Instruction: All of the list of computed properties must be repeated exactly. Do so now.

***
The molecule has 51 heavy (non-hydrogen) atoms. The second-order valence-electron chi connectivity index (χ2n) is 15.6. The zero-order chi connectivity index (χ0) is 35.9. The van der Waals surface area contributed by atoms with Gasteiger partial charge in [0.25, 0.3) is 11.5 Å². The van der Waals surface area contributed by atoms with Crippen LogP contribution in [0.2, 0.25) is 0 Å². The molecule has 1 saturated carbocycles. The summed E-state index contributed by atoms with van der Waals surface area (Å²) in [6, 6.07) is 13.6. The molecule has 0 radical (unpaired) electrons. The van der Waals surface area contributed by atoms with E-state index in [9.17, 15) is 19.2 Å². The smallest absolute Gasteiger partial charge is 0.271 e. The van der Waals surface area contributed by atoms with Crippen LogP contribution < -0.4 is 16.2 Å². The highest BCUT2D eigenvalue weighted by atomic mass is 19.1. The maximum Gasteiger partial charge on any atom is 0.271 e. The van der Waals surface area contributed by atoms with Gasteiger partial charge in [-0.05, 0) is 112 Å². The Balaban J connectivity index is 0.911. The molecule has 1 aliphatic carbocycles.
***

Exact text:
The molecule has 51 heavy (non-hydrogen) atoms. The second-order valence-electron chi connectivity index (χ2n) is 15.6. The zero-order chi connectivity index (χ0) is 35.9. The van der Waals surface area contributed by atoms with Gasteiger partial charge in [0.25, 0.3) is 11.5 Å². The van der Waals surface area contributed by atoms with Crippen LogP contribution in [0.2, 0.25) is 0 Å². The molecule has 1 saturated carbocycles. The summed E-state index contributed by atoms with van der Waals surface area (Å²) in [6, 6.07) is 13.6. The molecule has 0 radical (unpaired) electrons. The van der Waals surface area contributed by atoms with E-state index in [9.17, 15) is 19.2 Å². The smallest absolute Gasteiger partial charge is 0.271 e. The van der Waals surface area contributed by atoms with Crippen LogP contribution < -0.4 is 16.2 Å². The highest BCUT2D eigenvalue weighted by atomic mass is 19.1. The maximum Gasteiger partial charge on any atom is 0.271 e. The van der Waals surface area contributed by atoms with Gasteiger partial charge in [-0.05, 0) is 112 Å². The Balaban J connectivity index is 0.911. The molecule has 1 aliphatic carbocycles.